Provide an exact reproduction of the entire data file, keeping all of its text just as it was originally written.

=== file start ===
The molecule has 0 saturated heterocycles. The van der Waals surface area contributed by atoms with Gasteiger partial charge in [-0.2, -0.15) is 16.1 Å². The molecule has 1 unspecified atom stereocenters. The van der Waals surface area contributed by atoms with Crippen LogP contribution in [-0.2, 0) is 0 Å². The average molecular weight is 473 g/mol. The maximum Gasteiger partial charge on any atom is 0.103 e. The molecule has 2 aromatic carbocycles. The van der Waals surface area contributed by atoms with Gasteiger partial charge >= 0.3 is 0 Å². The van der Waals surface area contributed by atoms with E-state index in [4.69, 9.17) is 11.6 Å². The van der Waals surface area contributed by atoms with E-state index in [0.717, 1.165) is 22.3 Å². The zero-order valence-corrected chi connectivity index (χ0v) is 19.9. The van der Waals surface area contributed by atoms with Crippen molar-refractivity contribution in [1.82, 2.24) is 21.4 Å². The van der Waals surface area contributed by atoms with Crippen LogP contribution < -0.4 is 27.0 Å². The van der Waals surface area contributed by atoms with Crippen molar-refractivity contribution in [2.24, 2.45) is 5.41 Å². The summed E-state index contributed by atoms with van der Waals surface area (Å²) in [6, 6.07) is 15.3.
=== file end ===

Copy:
The molecule has 0 saturated heterocycles. The van der Waals surface area contributed by atoms with Gasteiger partial charge in [-0.2, -0.15) is 16.1 Å². The molecule has 1 unspecified atom stereocenters. The van der Waals surface area contributed by atoms with Crippen LogP contribution in [-0.2, 0) is 0 Å². The average molecular weight is 473 g/mol. The maximum Gasteiger partial charge on any atom is 0.103 e. The molecule has 2 aromatic carbocycles. The van der Waals surface area contributed by atoms with Gasteiger partial charge >= 0.3 is 0 Å². The van der Waals surface area contributed by atoms with E-state index in [4.69, 9.17) is 11.6 Å². The van der Waals surface area contributed by atoms with E-state index in [0.717, 1.165) is 22.3 Å². The zero-order valence-corrected chi connectivity index (χ0v) is 19.9. The van der Waals surface area contributed by atoms with Crippen molar-refractivity contribution in [1.82, 2.24) is 21.4 Å². The van der Waals surface area contributed by atoms with Crippen LogP contribution < -0.4 is 27.0 Å². The van der Waals surface area contributed by atoms with Crippen molar-refractivity contribution in [2.24, 2.45) is 5.41 Å². The summed E-state index contributed by atoms with van der Waals surface area (Å²) in [6, 6.07) is 15.3.